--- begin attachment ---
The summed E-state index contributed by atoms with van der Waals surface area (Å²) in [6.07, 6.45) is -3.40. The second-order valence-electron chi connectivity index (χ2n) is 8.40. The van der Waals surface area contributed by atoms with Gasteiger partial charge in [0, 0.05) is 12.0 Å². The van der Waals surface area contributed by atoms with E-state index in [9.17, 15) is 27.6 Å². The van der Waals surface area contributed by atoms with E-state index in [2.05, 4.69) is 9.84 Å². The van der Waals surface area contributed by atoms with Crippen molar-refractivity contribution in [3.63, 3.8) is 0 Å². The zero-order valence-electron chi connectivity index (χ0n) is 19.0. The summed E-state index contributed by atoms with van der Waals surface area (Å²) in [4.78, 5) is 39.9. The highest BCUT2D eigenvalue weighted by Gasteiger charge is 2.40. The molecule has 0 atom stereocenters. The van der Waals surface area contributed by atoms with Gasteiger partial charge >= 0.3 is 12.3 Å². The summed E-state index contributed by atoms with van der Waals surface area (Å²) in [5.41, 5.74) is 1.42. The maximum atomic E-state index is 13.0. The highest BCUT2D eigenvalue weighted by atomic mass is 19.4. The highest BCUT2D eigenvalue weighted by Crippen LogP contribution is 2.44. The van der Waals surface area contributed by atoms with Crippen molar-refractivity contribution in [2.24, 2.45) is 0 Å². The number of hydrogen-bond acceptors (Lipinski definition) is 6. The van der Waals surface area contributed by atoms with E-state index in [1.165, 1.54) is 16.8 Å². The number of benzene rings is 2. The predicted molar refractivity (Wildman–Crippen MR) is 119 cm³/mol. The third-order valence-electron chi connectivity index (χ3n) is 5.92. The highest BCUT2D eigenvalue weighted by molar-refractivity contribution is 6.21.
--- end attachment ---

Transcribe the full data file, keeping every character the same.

The summed E-state index contributed by atoms with van der Waals surface area (Å²) in [6.07, 6.45) is -3.40. The second-order valence-electron chi connectivity index (χ2n) is 8.40. The van der Waals surface area contributed by atoms with Gasteiger partial charge in [0, 0.05) is 12.0 Å². The van der Waals surface area contributed by atoms with E-state index in [9.17, 15) is 27.6 Å². The van der Waals surface area contributed by atoms with E-state index in [2.05, 4.69) is 9.84 Å². The van der Waals surface area contributed by atoms with Crippen molar-refractivity contribution in [3.63, 3.8) is 0 Å². The zero-order valence-electron chi connectivity index (χ0n) is 19.0. The summed E-state index contributed by atoms with van der Waals surface area (Å²) in [4.78, 5) is 39.9. The highest BCUT2D eigenvalue weighted by Gasteiger charge is 2.40. The molecule has 0 atom stereocenters. The van der Waals surface area contributed by atoms with Gasteiger partial charge >= 0.3 is 12.3 Å². The summed E-state index contributed by atoms with van der Waals surface area (Å²) in [5.41, 5.74) is 1.42. The maximum atomic E-state index is 13.0. The highest BCUT2D eigenvalue weighted by atomic mass is 19.4. The highest BCUT2D eigenvalue weighted by Crippen LogP contribution is 2.44. The van der Waals surface area contributed by atoms with Crippen molar-refractivity contribution in [2.24, 2.45) is 0 Å². The number of hydrogen-bond acceptors (Lipinski definition) is 6. The van der Waals surface area contributed by atoms with E-state index in [1.165, 1.54) is 16.8 Å². The number of benzene rings is 2. The predicted molar refractivity (Wildman–Crippen MR) is 119 cm³/mol. The third-order valence-electron chi connectivity index (χ3n) is 5.92. The highest BCUT2D eigenvalue weighted by molar-refractivity contribution is 6.21.